Once a ballet is on stage, that doesn’t necessarily mean we'll stop rehearsing it in the studio. There are a few different casts for each part, and so you must keep rehearsing a certain role until near your performance date, and keep rehearsing until the very end so you don't lose the stamina and forget all the details. Ballets can overlap in our schedule. We can be rehearsing three to four different ballets in a single day and performing another in the evening. In our fifteen-minute break in between rehearsals, we go over the steps of a new choreography, have a little snack, use the toilet, decide what pointe shoes to wear, grab our tutus downstairs, and run back and forth between studios, which can be physically and mentally exhausting!

Artists of the Royal Ballet
Rehearsing La Bayadére, Nov 2018 © Bill Cooper
With experience, you learn how to pace yourself throughout the day, especially in periods when the workload is heavy.

Although you might feel like you're letting yourself down (and others) if you don’t give 110% effort in every rehearsal, there are days when you need to 'prioritise', otherwise when it comes to the main event of the day (the performance!), your tank will be empty. It was hard to get over the mentality of trying to prove myself and what I can handle, but I've come to understand that 'taking it a little easier' is not a sign of weakness or laziness, it is a matter of survival! In manic times, I try to make the most of my breaks to rest and unwind. I believe it is important to find a moment for myself. I go outside for some fresh air and enjoy a cup of coffee, treat myself to something sweet, read a book, or do some studying.

At the Royal Ballet, one can still be working in the studio two hours before the start of a performance. Some evenings I barely have time to eat and catch my breath. Before I know it, it’s time to start getting my make-up done. I like getting ready early and warming up slowly. I go up to a free studio and do a barre, then get into costume and go down to the stage aiming to have enough time to practice a few steps, work on spacing, remember corrections, and visualise how I want my performance to go... This 'ritual' calms me down and gets my mind focused. If I am a bit more chilled, I don't need such preparation, but it all depends on the repertoire.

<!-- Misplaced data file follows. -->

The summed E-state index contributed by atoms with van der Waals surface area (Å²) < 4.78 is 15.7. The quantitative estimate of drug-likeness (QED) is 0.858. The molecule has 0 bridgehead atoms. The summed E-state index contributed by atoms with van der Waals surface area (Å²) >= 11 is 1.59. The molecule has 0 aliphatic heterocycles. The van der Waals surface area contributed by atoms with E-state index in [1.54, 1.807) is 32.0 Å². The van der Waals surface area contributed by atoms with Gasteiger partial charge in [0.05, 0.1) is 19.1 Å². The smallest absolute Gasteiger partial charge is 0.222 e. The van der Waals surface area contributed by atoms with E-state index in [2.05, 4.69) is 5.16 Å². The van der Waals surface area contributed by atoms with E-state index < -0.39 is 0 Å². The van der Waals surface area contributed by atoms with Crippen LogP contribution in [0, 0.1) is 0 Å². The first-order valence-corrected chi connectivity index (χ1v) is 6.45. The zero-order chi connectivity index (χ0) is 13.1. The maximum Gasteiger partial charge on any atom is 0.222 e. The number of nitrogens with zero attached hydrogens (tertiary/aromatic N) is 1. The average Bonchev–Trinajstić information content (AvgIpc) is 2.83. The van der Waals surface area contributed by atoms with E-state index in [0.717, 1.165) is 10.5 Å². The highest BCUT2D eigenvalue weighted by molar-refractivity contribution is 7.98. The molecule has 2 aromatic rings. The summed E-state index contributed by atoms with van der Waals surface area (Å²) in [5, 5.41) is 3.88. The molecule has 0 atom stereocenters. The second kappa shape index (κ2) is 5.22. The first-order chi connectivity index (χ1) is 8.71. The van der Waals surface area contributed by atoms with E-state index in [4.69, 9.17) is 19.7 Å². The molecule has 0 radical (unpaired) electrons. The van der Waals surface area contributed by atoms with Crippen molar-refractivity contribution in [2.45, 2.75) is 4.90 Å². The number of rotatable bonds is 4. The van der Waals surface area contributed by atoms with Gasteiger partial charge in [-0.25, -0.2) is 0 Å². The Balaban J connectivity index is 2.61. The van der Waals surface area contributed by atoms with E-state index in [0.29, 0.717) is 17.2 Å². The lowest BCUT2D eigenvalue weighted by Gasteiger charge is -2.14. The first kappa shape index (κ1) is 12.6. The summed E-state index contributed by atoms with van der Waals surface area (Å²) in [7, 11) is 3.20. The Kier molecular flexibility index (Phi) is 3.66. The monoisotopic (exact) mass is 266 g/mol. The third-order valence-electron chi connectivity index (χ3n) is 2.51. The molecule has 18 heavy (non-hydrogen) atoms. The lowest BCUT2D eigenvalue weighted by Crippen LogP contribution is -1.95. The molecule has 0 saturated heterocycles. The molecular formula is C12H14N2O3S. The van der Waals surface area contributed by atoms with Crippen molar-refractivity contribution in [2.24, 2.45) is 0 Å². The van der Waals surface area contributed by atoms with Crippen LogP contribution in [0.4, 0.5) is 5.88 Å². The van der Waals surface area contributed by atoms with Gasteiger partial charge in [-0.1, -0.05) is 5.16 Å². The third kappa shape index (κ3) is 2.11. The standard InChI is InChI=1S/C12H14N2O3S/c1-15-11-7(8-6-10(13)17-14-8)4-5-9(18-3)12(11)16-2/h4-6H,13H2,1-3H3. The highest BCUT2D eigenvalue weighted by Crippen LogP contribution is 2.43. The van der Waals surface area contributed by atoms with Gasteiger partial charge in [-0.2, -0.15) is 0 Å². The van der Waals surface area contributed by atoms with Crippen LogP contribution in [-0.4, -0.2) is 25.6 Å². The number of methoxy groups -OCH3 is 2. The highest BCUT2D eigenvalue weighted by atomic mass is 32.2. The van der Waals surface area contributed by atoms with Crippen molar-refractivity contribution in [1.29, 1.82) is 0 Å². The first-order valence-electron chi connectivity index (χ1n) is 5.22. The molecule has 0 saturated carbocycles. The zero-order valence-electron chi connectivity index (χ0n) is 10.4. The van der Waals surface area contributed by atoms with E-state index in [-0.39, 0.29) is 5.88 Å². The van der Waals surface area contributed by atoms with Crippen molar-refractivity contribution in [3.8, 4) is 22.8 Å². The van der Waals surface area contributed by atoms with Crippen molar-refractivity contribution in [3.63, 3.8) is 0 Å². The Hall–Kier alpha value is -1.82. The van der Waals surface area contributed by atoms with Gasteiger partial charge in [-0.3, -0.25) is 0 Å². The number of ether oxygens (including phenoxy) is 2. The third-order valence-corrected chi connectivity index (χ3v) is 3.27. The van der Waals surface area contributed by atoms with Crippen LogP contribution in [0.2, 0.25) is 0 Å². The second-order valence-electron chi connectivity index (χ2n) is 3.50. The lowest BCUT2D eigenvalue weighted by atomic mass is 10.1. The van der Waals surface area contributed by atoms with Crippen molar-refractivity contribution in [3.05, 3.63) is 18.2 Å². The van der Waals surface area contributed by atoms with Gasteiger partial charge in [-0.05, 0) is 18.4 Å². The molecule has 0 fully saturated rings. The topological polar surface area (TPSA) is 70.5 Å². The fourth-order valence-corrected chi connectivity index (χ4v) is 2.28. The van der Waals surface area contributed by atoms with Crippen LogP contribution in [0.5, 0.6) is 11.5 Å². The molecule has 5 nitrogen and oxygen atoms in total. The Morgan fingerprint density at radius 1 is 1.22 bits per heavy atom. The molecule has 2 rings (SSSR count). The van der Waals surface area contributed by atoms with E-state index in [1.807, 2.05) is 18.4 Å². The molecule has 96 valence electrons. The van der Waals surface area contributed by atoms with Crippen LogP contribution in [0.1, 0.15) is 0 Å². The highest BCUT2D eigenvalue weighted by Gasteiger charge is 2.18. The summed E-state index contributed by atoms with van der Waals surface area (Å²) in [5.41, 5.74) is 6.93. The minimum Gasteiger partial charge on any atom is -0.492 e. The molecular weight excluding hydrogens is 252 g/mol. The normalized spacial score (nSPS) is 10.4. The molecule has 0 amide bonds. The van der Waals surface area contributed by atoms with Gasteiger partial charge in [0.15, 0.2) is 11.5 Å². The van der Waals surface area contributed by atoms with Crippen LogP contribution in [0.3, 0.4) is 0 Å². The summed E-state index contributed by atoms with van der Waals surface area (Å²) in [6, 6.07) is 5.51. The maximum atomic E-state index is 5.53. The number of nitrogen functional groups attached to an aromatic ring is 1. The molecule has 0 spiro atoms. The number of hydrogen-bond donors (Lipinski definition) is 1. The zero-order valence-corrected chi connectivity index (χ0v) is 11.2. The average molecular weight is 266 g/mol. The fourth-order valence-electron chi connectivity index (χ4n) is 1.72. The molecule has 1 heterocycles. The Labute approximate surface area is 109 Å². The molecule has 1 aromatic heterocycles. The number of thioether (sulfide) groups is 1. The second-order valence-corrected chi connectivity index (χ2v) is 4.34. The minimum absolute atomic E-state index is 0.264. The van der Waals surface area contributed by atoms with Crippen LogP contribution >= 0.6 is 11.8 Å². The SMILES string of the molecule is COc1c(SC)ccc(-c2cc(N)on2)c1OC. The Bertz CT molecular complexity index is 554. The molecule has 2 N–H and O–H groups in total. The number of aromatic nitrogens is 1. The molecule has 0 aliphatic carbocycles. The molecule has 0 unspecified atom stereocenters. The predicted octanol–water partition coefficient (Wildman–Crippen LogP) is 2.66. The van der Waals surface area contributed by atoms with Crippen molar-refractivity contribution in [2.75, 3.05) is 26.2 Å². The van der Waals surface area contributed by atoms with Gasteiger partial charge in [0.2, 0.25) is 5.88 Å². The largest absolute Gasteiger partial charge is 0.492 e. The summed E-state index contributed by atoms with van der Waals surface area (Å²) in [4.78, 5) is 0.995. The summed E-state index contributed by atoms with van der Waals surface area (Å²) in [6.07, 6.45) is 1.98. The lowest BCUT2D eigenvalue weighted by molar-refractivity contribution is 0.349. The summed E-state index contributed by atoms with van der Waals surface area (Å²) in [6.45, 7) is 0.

Photo taken prior to a show of Concerto @theroyalballetstyle by Marcelino Sambe

I've been on board this roller-coaster ride that makes up the day-to-day of the Royal Ballet for six years now, and I truly admire those who dedicate their entire lives to this place. This level of mental and physical endurance is something I did not anticipate, but one I have learned to adapt to. Being a professional dancer entails learning to pace yourself so that you can perform at your highest level. It is like dancing a four-act ballet; you find moments to breathe and 'rest' on stage so that you can get through it.

A lot happens before the curtain goes up in the evening, but at the end of the day, it's all about giving your best to the audience.

At times I do catch myself complaining, out of fatigue or mere grumpiness. Don't we love complaining about everything?! But having come a long way to get here, I can appreciate every moment of being in this theatre as something truly special. The response we get from the audience at curtain calls, the flowers received from fans and family, and the shower of praise through social media makes it all worth it. But none of this would matter for me if I didn't feel a sense of happiness and inner peace, like I'm fulfilling my mission. It is definitely not easy but so rewarding, a very high price to pay if one does not enjoy every bit of the process, from setting yourself at the barre in the morning to that final bow.